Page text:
My comments on recession come strictly from news and from petrochemical industry publications. I have not seen any indication that manufacturing of specialty chemicals (at least in the waters I swim in) are as yet affected by the economic turmoil that the lending fiasco triggered. Eventually orders will taper some, but the how much and when is not at all clear.

It takes a while for the effects of a downturn to filter upstream to all sectors of chemical manufacturing. The first effects will likely be a pushback on delivery of existing orders. Then, the period between succesive orders will lengthen as businesses closer to the consumers will start to trim down inventories and throughput.  Finally, sales forecasts will begin to report spotty sales projections 2 or 3 quarters out. Eventually, you run into those weak quarters and have to find a way to limp through them.

The important question relating to petrochemicals (aromatics, naphtha, ethylene, propylene, etc) is where does price elasticity really kick in for hydrocarbon intensive goods as crude prices continue to rise and the dollar continues to devalue? 

Packaging materials like PE, PS, and PP, etc. are very often not the primary product consumers are looking for. They are produced for sellers of consumer goods as packaging materials. The purchasing decision maker is not the person strolling down the isles of Wal-Mart, but rather the product manufacturers who have to package the goods.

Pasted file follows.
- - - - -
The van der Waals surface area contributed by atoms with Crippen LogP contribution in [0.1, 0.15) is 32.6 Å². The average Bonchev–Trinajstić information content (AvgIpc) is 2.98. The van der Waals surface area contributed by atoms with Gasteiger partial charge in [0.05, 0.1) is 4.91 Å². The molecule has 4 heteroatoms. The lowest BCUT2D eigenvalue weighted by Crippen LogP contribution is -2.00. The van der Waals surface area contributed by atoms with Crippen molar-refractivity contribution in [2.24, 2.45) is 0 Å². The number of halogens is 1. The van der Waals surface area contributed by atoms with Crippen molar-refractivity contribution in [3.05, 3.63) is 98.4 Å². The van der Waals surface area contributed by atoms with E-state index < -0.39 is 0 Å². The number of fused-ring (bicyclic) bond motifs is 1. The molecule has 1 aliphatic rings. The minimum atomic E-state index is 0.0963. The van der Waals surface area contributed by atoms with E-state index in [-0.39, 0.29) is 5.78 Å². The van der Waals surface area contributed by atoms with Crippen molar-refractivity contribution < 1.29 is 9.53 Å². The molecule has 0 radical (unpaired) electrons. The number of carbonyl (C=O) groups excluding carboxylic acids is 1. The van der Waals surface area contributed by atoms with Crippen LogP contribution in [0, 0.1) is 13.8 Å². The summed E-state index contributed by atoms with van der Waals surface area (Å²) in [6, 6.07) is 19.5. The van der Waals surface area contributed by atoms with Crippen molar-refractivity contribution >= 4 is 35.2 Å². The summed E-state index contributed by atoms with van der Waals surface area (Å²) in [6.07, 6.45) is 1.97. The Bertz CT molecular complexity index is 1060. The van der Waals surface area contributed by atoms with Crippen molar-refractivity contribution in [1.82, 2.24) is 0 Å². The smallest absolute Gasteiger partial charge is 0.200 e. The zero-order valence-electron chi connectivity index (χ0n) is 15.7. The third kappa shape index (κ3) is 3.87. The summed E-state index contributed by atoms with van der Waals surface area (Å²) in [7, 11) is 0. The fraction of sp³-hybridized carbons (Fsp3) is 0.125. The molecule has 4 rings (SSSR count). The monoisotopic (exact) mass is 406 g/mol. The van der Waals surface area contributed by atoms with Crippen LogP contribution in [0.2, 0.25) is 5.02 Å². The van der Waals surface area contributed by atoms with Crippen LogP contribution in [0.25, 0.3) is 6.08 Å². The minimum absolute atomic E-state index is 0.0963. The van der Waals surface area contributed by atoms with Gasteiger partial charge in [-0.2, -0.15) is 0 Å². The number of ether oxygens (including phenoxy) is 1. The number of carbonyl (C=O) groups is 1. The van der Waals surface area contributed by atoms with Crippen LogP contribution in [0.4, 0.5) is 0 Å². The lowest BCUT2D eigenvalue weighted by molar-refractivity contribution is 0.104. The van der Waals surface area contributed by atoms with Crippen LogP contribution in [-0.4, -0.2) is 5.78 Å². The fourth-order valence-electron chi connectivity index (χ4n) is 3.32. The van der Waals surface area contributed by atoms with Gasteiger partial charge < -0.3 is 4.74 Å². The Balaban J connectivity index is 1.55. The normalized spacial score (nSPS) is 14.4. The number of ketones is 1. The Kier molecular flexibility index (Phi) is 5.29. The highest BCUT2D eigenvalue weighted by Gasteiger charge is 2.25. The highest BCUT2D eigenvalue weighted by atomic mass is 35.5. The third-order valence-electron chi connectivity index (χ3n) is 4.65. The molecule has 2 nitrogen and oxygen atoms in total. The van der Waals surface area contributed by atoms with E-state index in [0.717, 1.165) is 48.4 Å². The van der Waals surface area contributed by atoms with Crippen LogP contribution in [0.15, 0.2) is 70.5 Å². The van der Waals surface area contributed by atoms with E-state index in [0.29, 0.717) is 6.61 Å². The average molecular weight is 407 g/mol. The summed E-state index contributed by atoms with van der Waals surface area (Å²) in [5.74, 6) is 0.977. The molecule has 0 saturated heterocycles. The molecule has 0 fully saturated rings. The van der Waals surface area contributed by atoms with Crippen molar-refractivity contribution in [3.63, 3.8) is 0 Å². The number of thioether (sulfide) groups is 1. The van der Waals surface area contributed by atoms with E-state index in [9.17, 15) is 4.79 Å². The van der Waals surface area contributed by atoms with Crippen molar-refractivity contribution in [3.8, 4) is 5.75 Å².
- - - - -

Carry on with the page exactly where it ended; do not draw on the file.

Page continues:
This economic disturbance seems unique. Demand from the global middle class is growing as the US economy falters.  Demand for hydrocarbon fuels and manufacturing feedstocks is strong from Asia for their own consumption. But Asian production is also strongly linked to the demand of their products from the west. Predicting how this thing plays out is very tricky. 

Polymer membranes, HDPE pipe, PVC pipe, automotive assemblies and fascia are all large consumers of hydrocarbon products. Demand for these materials, obviously, should parallel the health of construction and automotive industries. But as the US transitions to a net importer of polymers, the connection to US economics is murky.

I suppose the best business to be in is war profiteering and security, at least as long as a war president is in office. It seems to be shielded from the raw forces of economics. As long as the gov’t can print money, special interests can be paid.  A good career would be as a translator between Arabic and Mandarin.

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